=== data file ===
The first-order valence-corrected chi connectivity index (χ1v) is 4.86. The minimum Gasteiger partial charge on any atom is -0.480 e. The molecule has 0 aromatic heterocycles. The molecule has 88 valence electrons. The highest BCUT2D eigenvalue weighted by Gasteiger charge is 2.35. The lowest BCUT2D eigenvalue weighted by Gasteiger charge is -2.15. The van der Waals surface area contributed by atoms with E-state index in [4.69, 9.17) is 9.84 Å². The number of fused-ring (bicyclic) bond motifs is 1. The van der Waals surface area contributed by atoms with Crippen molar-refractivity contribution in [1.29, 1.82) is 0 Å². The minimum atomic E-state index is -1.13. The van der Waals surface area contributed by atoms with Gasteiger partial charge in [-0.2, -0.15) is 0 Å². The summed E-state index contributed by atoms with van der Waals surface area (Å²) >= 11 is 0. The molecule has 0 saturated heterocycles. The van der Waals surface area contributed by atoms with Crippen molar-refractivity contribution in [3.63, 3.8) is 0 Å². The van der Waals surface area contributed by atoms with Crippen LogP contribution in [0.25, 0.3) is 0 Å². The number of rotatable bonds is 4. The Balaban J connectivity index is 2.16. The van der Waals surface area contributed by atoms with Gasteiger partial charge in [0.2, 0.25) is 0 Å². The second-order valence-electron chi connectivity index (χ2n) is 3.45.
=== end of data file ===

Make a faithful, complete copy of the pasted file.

The first-order valence-corrected chi connectivity index (χ1v) is 4.86. The minimum Gasteiger partial charge on any atom is -0.480 e. The molecule has 0 aromatic heterocycles. The molecule has 88 valence electrons. The highest BCUT2D eigenvalue weighted by Gasteiger charge is 2.35. The lowest BCUT2D eigenvalue weighted by Gasteiger charge is -2.15. The van der Waals surface area contributed by atoms with E-state index in [4.69, 9.17) is 9.84 Å². The number of fused-ring (bicyclic) bond motifs is 1. The van der Waals surface area contributed by atoms with Crippen molar-refractivity contribution in [1.29, 1.82) is 0 Å². The minimum atomic E-state index is -1.13. The van der Waals surface area contributed by atoms with Gasteiger partial charge in [-0.2, -0.15) is 0 Å². The summed E-state index contributed by atoms with van der Waals surface area (Å²) >= 11 is 0. The molecule has 0 saturated heterocycles. The van der Waals surface area contributed by atoms with Crippen molar-refractivity contribution in [3.63, 3.8) is 0 Å². The van der Waals surface area contributed by atoms with Crippen LogP contribution in [0.25, 0.3) is 0 Å². The number of rotatable bonds is 4. The Balaban J connectivity index is 2.16. The van der Waals surface area contributed by atoms with Gasteiger partial charge in [0.2, 0.25) is 0 Å². The second-order valence-electron chi connectivity index (χ2n) is 3.45.